“It looks like this may be a small step in the right direction – but it’s clear the opposition still has an awful lot of work to do,” said Agata Gostyńska-Jakubowska, a senior research fellow at the Centre for European Reform.

    Continue reading...

    A close ally is abandoned, and Isis is regrouping. The speed of the unravelling is breathtaking

    In the week since Donald Trump’s fateful phone conversation with Recep Tayyip Erdoğan, the US has entirely abandoned the Kurds, its most effective allies in the Middle East, and with them a Syria strategy that was five years in the making.

    The Islamic State flag has been raised once more and the last vestige of US credibility as a reliable partner lies crushed under Turkish tank tracks. It has arguably been the worst seven days for US foreign policy since the invasion of Iraq.

    Continue reading...

    Paul 'Jock' Palfreeman, who served 11 years in prison for fatally stabbing a Bulgarian student, has been released from immigration detention in the capital, Sofia, nearly a month after being granted parole. Speaking to journalists as he left the detention centre, Palfreeman voiced a desire to stay in Bulgaria if possible. 'Many people probably think, that I have had protection from Australia for the last 12 years, but the truth is, that the people who have helped me were Bulgarians and I trust them'

    Continue reading...

    Residents of Drenthe, a province in the north-east Netherlands, reacted to the discovery of a group of people believed to have spent years living in the cellar of a remote farmhouse 'waiting for the end of time'. 

    Six adults were removed and being taken care of, police confirmed, while a 58-year-old-man who was renting the farmhouse was arrested after refusing to cooperate with their inquiry.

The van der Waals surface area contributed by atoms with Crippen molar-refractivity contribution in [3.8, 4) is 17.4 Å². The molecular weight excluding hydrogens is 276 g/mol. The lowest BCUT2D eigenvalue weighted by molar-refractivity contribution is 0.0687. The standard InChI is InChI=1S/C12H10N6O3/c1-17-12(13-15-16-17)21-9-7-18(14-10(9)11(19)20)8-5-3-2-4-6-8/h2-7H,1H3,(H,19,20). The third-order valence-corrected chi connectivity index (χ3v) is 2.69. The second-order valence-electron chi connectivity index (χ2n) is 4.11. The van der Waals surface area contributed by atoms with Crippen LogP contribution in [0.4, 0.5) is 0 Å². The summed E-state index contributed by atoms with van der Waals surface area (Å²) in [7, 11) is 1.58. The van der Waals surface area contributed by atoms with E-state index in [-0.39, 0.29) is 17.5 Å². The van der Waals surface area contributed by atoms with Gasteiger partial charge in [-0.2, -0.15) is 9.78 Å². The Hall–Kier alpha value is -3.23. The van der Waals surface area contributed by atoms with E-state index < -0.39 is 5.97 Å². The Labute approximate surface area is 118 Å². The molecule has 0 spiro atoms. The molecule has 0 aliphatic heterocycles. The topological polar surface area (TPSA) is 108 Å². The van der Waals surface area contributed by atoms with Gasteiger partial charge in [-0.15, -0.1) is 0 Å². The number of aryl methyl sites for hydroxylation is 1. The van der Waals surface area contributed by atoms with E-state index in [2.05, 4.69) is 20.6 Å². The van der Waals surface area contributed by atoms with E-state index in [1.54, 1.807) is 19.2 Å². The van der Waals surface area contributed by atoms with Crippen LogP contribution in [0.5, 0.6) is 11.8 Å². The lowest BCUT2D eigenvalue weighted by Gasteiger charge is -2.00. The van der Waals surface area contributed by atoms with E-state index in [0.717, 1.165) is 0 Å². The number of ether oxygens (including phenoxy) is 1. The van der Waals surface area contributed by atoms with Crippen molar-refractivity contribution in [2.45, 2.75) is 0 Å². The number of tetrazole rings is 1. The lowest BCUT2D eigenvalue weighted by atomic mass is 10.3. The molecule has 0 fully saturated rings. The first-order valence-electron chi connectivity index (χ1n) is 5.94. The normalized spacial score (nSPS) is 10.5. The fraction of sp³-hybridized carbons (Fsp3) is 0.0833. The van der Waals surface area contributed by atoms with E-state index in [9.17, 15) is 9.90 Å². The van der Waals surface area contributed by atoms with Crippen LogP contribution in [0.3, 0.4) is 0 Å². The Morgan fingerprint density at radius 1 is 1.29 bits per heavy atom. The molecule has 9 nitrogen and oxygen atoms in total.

Continue reading...

    Native American tribes from up and down the west coast came together in San Francisco Bay to celebrate Indigenous Peoples’ Day on 14 October. Starting at dawn people paddled traditional tribal canoes around Alcatraz Island – the famous former prison site which was occupied by Native Americans from 1969-71. This year marks the 50th anniversary of the historic act of resistance that launched the modern era of indigenous rights

    Continue reading...

    Protesters took to the streets of Barcelona and other parts of Spain after the supreme court jailed nine Catalan separatist leaders for sedition over their role in a failed independence bid in 2017. Three main streets in Barcelona were blocked, as was train and metro access to Barcelona airport

    Continue reading...

    Residents and survivors were picked up in central and eastern Japan after Typhoon Hagibis hit the country on Saturday 12 October. The super-typhoon has already claimed 40 lives.

    Record rainfall caused at least 25 rivers across the country to burst their banks leaving people stranded. By Monday at least 16 people were still missing and 200 were confirmed injured

    Continue reading...

    Japan’s Typhoon Hagibis made landfall south of Tokyo on Saturday evening with heavy rain, which flooded the city and surrounding areas. The death toll has reached 36 and many people are still missing. Emergency workers swung into action, with helicopters plucking people from flooded buildings and police swimming through waters looking for missing people

    Continue reading...

    Rescue efforts have begun in Japan following Typhoon Hagibis, which flooded Tokyo and surrounding areas and left at least 25 dead and 15 missing. 

    Hagibis, one of the strongest storms to hit Japan in decades, made landfall south of Tokyo on Saturday evening and moved northward. It brought torrential rain and ferocious winds, causing widespread damage


    Continue reading...

  • odrnews.com ©